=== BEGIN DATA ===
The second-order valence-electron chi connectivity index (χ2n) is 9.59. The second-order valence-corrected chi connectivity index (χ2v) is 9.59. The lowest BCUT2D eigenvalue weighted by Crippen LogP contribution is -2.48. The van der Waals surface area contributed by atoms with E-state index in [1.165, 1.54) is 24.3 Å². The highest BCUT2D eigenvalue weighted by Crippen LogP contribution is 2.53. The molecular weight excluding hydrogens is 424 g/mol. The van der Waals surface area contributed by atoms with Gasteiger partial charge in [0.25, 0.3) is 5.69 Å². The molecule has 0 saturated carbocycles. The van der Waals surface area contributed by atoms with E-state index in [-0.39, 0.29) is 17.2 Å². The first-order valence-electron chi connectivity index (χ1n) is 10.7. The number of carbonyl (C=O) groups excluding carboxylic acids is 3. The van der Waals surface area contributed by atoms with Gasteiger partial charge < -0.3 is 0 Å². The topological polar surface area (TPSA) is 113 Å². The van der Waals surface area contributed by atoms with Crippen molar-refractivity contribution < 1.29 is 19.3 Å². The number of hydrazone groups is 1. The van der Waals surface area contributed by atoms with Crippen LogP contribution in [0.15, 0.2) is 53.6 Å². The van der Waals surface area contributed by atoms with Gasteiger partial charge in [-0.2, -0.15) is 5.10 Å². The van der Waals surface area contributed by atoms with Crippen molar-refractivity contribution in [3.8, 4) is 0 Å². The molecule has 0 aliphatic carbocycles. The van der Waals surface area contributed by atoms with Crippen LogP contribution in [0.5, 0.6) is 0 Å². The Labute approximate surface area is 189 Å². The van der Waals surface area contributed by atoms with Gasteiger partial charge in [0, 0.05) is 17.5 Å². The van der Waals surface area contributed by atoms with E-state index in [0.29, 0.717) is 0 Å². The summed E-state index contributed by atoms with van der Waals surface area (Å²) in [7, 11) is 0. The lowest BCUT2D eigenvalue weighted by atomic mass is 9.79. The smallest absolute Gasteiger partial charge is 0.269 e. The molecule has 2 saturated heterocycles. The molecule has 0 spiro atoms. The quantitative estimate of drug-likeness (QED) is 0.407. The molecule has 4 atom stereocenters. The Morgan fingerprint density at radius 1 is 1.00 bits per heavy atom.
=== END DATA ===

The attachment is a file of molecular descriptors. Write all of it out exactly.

The second-order valence-electron chi connectivity index (χ2n) is 9.59. The second-order valence-corrected chi connectivity index (χ2v) is 9.59. The lowest BCUT2D eigenvalue weighted by Crippen LogP contribution is -2.48. The van der Waals surface area contributed by atoms with E-state index in [1.165, 1.54) is 24.3 Å². The highest BCUT2D eigenvalue weighted by Crippen LogP contribution is 2.53. The molecular weight excluding hydrogens is 424 g/mol. The van der Waals surface area contributed by atoms with Gasteiger partial charge in [0.25, 0.3) is 5.69 Å². The molecule has 0 saturated carbocycles. The van der Waals surface area contributed by atoms with E-state index in [-0.39, 0.29) is 17.2 Å². The first-order valence-electron chi connectivity index (χ1n) is 10.7. The number of carbonyl (C=O) groups excluding carboxylic acids is 3. The van der Waals surface area contributed by atoms with Gasteiger partial charge < -0.3 is 0 Å². The topological polar surface area (TPSA) is 113 Å². The van der Waals surface area contributed by atoms with Crippen molar-refractivity contribution < 1.29 is 19.3 Å². The number of hydrazone groups is 1. The van der Waals surface area contributed by atoms with Crippen LogP contribution in [0.15, 0.2) is 53.6 Å². The van der Waals surface area contributed by atoms with Gasteiger partial charge in [-0.2, -0.15) is 5.10 Å². The van der Waals surface area contributed by atoms with Crippen molar-refractivity contribution in [3.8, 4) is 0 Å². The molecule has 0 aliphatic carbocycles. The van der Waals surface area contributed by atoms with Crippen LogP contribution in [0.5, 0.6) is 0 Å². The Labute approximate surface area is 189 Å². The van der Waals surface area contributed by atoms with Gasteiger partial charge in [0, 0.05) is 17.5 Å². The van der Waals surface area contributed by atoms with E-state index in [0.29, 0.717) is 0 Å². The summed E-state index contributed by atoms with van der Waals surface area (Å²) in [7, 11) is 0. The lowest BCUT2D eigenvalue weighted by atomic mass is 9.79. The smallest absolute Gasteiger partial charge is 0.269 e. The molecule has 2 saturated heterocycles. The molecule has 0 spiro atoms. The quantitative estimate of drug-likeness (QED) is 0.407. The molecule has 4 atom stereocenters. The Morgan fingerprint density at radius 1 is 1.00 bits per heavy atom.